Delta: Gators had no role in decision to swap planes


Florida's head coach Billy Donovan coaches up his players, left to right, Will Yeguete (15), Michael Fraizer II (20) and Casey Prather (24) late in the second half of a game against FSU at the O'Connell Center in Gainesville on Friday. The Florida players had to be loaded onto a different jet after problems with the team plane on Sunday.

Brad McClenny/The Gainesville Su
Published: Tuesday, December 3, 2013 at 1:46 p.m.
Last Modified: Tuesday, December 3, 2013 at 5:15 p.m.

Fallout from Sunday’s swap of a disabled airplane for a working one to allow the Gator’s men’s basketball team to get to Connecticut for a game — at the expense of dozens of bumped passengers — continued to grow Tuesday as the incident drew national attention.

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Florida's head coach Billy Donovan coaches up his players, left to right, Will Yeguete (15), Michael Fraizer II (20) and Casey Prather (24) late in the second half of a game against FSU at the O'Connell Center in Gainesville on Friday. The Florida players had to be loaded onto a different jet after problems with the team plane on Sunday.

Brad McClenny/The Gainesville Su

In a statement, Delta Air Lines said that “the University of Florida in no way participated in the decision-making process.” It added that an internal review is underway into the events on Sunday.

A maintenance delay grounded the airplane scheduled to take the team from the Gainesville Regional Airport to Storrs, Conn., for its Monday-night game against the University of Connecticut, which was set to begin at 7 p.m.

The Gators ended up losing that game 65-64 on a last-second shot.

The airline eventually canceled Delta Connection Flight 5059, which had been Atlanta-bound, and used the airplane for the team’s charter flight.

The switch left 50 passengers scrambling to find alternate transportation on the busiest travel day of the year. Some passengers had to be driven to other airports to catch flights, while others missed connecting flights and, in one case, a funeral.

Delta spokesman Michael Thomas told The Sun in an email on Monday that the passengers from Flight 5059 were accommodated on other flights and given vouchers they could use in the future through Delta.

Morgan Durrant, another Delta spokesman, said Tuesday he didn’t know the specifics of how much the vouchers were for, explaining that voucher values can vary from passenger to passenger.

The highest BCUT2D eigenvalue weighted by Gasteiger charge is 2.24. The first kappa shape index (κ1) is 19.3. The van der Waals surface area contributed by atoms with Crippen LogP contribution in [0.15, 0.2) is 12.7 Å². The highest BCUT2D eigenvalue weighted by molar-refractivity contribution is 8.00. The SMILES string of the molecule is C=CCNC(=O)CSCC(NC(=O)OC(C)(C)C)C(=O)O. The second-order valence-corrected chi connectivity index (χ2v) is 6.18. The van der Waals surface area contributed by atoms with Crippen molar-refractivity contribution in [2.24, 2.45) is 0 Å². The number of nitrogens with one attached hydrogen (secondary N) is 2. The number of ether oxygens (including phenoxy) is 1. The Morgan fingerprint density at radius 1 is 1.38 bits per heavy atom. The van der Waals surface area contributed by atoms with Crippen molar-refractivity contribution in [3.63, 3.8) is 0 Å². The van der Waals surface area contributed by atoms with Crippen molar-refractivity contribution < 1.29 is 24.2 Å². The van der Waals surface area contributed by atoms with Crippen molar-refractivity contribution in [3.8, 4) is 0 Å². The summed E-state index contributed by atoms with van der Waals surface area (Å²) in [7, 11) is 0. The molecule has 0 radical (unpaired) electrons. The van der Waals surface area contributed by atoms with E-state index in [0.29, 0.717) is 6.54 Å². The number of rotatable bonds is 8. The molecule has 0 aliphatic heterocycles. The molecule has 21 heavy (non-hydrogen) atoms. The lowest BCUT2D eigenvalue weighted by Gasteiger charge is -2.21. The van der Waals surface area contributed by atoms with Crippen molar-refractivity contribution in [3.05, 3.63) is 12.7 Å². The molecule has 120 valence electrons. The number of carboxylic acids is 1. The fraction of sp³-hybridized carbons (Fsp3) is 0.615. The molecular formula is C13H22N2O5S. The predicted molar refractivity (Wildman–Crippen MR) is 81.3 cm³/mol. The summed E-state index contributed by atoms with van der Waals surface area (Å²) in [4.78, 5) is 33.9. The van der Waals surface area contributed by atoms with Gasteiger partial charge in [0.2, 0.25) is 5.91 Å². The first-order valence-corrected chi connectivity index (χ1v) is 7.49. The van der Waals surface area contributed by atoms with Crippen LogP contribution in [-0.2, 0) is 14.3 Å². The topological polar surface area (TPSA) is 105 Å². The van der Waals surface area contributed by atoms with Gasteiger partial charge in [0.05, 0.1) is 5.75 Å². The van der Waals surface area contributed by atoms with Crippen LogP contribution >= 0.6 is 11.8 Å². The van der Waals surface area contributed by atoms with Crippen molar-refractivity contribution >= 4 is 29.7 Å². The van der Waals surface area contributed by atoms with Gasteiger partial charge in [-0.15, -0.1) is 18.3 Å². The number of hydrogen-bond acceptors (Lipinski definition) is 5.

The U.S. Department of Transportation has regulations on how much compensation customers are eligible for if they are involuntarily bumped from an oversold flight, but that wasn’t the case here, Durrant said. This scenario doesn’t fall under DOT regulations, he said.

“This situation is different because it ultimately resulted in a cancellation due to maintenance reasons,” Durrant said.

As far as Durrant knew late Tuesday afternoon, Delta had not received any formal complaints from the passengers of Flight 5059, although that avenue is available to them.

Responding to media requests from around the country, Delta on Tuesday released a more detailed statement about the situation:

“Many of you have expressed concern about accounts of an Atlanta-bound Delta Connection flight that was delayed and eventually canceled after the aircraft required unscheduled engine maintenance while a charter flight carrying the Florida Gators Basketball Team departed on-time.

“Delta Connection partner ExpressJet, which operated both the charter as well as the regularly scheduled flight, made the operational decision to swap aircraft as the maintenance work was expected to be done quickly. “Unfortunately, it was not, and Delta flight 5059 was canceled. Delta made every effort to re-accommodate those customers on alternate flights, and we apologize to the 50 customers who were inconvenienced.

“An internal review is underway to understand the specific circumstances around this aircraft substitution, but it is clear that the University of Florida in no way participated in the decision-making process. Our efforts to better serve our customers are constant, and a well-intentioned operational decision unfortunately did not work as planned. We continually look for ways to improve the customer experience, and again, we apologize to those customers who were inconvenienced.”

In an interview with The Sun on Tuesday, Durrant emphasized this wasn’t a case in which there was a hierarchy where one set of passengers was valued over the other.

The charter portion of Delta’s operation is small, while the commercial side is its primary business, he said.

The Sun requested information on and a copy of UF’s contract with Delta for the basketball team but had not received either by Tuesday evening, and ExpressJet Airlines’ corporate communications department told The Sun the company was referring all media inquiries to Delta.

The Gators were supposed to depart at 3 p.m. on the charter flight, while those scheduled for Flight 5059 were set to leave for Atlanta at 3:26 p.m.

From an operational standpoint, making the switch was meant to allow the basketball team to leave almost on time — the Gators were in the air just after 3 p.m. — while the commercial flight wouldn’t need to be delayed for too long, Durrant said. But the maintenance work turned out to be more extensive than had been anticipated.

“Had we known that that issue was not going to be resolved, something could have been done in terms of getting another aircraft or getting some sort of other re-accommodation option into play, but that didn’t happen,” he said.

Delta fell short of providing the service these passengers paid for and was sorry about that, but the decision was made with the best intentions at the time, Durrant said.

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